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my yard was left to grow wild for the past 6 or 7 years by the previous homeowner who did absolutely no upkeep on the yard.  Which initially seems like a good thing until you realize that the entire backyard was essentially a monoculture of english ivy.  I have no removed the ivy for the most part and started to plant.  Some of the areas have alot of decaying organic matter, some are just bare ground with little organic matter.  Doesn't seem to matter, the earwigs find the sprouts regardless and they will eat the sprouts even in the areas with plenty of decaying plant matter.

I do have 4 hens.  And I used to let them run around but they didn't seem to make an noticeable dent in the earwig population.  They did however scratch and destroy new seedlings so they've been banished to their run until the plants are big enough to withstand some scratching.

I think the main problem is that they are hiding during the day.  In the daytime, you can't find them.  In the evening when I go outside with my flashlight, its like the entire backyard is a giant mat of earwigs.  The whole surface of the ground is mobile with earwigs.  It's amazing.  If my chickens weren't sleeping at that time, they would have a complete field day with them.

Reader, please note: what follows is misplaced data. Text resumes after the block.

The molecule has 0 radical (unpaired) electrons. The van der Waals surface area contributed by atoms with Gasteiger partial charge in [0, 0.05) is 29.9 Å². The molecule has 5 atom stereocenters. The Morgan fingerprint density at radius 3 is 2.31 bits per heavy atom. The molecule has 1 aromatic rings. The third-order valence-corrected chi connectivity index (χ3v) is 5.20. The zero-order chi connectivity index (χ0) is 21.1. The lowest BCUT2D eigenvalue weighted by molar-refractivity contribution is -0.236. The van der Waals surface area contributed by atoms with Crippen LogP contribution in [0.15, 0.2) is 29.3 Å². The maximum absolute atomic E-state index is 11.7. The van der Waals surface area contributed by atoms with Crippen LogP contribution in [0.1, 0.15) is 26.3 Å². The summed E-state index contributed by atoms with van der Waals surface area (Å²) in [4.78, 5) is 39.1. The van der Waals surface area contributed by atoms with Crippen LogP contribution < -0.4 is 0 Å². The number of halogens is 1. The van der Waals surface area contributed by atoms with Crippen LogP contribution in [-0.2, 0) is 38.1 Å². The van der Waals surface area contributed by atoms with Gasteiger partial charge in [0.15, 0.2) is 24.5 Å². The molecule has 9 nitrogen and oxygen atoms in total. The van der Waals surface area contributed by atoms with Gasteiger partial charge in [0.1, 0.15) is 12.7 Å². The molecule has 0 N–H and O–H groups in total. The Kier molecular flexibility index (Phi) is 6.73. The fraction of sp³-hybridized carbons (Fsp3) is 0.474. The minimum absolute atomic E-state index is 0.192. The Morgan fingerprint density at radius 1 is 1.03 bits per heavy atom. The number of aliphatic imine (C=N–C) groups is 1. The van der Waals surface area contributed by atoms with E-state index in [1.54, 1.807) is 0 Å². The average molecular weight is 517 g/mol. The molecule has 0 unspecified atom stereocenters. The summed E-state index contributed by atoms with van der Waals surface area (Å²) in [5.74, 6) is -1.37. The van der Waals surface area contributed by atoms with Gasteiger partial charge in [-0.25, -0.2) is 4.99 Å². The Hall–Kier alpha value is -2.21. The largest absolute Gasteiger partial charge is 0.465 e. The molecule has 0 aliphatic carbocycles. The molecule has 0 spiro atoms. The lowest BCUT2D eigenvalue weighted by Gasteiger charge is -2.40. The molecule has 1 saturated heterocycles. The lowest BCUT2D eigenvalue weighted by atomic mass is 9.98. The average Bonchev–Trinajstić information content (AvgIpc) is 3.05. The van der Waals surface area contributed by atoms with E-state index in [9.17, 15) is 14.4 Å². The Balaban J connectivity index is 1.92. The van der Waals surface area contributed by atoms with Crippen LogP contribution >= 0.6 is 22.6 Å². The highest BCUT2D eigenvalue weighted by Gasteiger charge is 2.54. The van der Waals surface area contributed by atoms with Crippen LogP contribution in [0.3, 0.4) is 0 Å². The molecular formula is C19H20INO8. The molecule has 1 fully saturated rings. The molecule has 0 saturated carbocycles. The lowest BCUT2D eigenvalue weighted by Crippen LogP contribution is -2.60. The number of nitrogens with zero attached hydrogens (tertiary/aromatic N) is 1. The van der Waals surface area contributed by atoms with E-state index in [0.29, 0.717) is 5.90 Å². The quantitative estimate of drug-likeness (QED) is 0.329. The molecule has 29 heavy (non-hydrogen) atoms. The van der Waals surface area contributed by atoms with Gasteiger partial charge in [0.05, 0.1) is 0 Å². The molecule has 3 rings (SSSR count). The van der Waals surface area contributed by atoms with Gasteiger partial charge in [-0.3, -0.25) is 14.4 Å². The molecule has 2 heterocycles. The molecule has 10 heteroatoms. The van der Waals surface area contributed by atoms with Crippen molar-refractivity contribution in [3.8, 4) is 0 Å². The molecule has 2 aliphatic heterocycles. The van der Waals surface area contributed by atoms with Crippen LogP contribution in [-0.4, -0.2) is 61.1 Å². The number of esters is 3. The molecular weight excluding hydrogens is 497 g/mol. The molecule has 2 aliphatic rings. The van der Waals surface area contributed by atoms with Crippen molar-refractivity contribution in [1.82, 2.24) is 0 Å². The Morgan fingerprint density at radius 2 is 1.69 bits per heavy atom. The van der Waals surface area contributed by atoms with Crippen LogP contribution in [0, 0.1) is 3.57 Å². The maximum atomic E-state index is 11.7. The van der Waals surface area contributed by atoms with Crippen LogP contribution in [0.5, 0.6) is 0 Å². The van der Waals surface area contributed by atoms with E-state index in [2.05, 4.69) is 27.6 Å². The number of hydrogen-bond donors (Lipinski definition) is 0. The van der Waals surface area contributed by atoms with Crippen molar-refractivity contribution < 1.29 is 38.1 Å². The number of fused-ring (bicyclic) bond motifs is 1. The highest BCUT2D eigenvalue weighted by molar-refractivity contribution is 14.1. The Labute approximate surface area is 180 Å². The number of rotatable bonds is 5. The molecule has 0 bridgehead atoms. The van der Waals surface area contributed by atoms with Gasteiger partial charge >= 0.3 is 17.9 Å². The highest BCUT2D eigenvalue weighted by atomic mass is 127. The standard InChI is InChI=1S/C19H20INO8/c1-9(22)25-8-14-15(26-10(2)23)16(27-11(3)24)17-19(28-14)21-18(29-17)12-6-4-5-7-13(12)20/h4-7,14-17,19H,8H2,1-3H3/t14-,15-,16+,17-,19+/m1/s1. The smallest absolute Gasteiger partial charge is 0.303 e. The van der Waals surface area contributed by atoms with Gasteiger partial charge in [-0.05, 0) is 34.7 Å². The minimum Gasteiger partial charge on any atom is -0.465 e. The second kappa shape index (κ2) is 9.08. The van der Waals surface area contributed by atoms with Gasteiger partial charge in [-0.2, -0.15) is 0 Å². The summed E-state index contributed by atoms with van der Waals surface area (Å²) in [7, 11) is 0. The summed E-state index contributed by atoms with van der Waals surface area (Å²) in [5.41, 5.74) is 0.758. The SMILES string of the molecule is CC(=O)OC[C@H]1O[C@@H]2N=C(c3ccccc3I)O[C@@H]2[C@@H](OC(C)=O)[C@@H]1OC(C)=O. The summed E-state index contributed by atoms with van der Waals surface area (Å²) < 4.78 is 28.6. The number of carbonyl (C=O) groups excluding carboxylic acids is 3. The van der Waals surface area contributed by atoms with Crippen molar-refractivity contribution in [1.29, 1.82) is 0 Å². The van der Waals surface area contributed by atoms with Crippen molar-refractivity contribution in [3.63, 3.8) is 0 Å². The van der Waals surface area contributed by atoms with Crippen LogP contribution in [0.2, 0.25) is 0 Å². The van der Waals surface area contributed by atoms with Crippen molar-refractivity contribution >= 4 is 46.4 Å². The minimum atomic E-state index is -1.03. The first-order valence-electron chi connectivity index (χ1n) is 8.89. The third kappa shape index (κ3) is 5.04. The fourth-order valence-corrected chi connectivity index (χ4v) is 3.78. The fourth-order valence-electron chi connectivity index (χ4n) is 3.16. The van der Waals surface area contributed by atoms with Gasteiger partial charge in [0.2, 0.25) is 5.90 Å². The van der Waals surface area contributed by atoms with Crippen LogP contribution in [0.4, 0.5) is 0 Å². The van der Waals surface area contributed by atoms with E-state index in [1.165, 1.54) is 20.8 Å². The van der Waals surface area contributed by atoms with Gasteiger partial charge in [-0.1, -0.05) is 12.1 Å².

I need to find a predator that will hunt them at night.  I was thinking maybe a toad?  but how the heck do i attract a toad in surburban southern california.  I've talked to everyone here and NO ONE has ever seen a toad in my town.  Maybe they aren't looking very hard.  I don't know.

I will try the newspaper roll. 

But I did also find out yesterday that an even bigger culprit are SLUGS!!!  I now believe that slugs are causing just as much if not more of the damage.  My chickens love them.  I caught about 40 of them last night and put them in a jar and this morning threw them into the chicken run.  They were all gone in about 30 seconds flat.  But they are the same problem.  Slugs are out at night when my chickens are asleep and during the daytime, I have no clue where they are hiding.
 
Brenda Groth
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Location: North Central Michigan
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songbirds as I say love them and they don't necessarily damage seedlings however some do scratch.

I would hang a lot of sunflower seed feeders all over where there is earwig damage and the songbirds will eat the earwigs, they LOVE them ..